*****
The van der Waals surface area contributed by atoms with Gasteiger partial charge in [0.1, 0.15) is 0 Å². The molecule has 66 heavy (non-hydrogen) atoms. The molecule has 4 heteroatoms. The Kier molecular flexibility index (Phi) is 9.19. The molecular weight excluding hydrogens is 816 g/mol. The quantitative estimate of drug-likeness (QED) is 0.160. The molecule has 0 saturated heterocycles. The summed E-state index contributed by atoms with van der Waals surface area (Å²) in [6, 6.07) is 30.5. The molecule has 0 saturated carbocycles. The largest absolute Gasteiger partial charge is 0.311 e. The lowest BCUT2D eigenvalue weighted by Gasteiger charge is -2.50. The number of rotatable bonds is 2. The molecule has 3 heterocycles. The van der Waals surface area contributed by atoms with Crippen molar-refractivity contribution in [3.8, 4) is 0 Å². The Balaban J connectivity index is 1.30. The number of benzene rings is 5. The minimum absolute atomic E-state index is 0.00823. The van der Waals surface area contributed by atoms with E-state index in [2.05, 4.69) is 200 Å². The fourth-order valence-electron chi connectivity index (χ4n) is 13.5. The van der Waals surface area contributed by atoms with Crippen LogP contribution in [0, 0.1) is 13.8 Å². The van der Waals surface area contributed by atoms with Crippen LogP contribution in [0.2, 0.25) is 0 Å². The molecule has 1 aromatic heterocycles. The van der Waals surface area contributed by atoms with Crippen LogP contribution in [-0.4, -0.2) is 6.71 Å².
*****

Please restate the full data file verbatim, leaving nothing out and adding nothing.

The van der Waals surface area contributed by atoms with Gasteiger partial charge in [0.1, 0.15) is 0 Å². The molecule has 66 heavy (non-hydrogen) atoms. The molecule has 4 heteroatoms. The Kier molecular flexibility index (Phi) is 9.19. The molecular weight excluding hydrogens is 816 g/mol. The quantitative estimate of drug-likeness (QED) is 0.160. The molecule has 0 saturated heterocycles. The summed E-state index contributed by atoms with van der Waals surface area (Å²) in [6, 6.07) is 30.5. The molecule has 0 saturated carbocycles. The largest absolute Gasteiger partial charge is 0.311 e. The lowest BCUT2D eigenvalue weighted by Gasteiger charge is -2.50. The number of rotatable bonds is 2. The molecule has 3 heterocycles. The van der Waals surface area contributed by atoms with Crippen molar-refractivity contribution in [3.8, 4) is 0 Å². The Balaban J connectivity index is 1.30. The number of benzene rings is 5. The minimum absolute atomic E-state index is 0.00823. The van der Waals surface area contributed by atoms with E-state index in [2.05, 4.69) is 200 Å². The fourth-order valence-electron chi connectivity index (χ4n) is 13.5. The van der Waals surface area contributed by atoms with Crippen LogP contribution in [0, 0.1) is 13.8 Å². The van der Waals surface area contributed by atoms with Crippen LogP contribution in [0.2, 0.25) is 0 Å². The molecule has 1 aromatic heterocycles. The van der Waals surface area contributed by atoms with Crippen LogP contribution in [-0.4, -0.2) is 6.71 Å².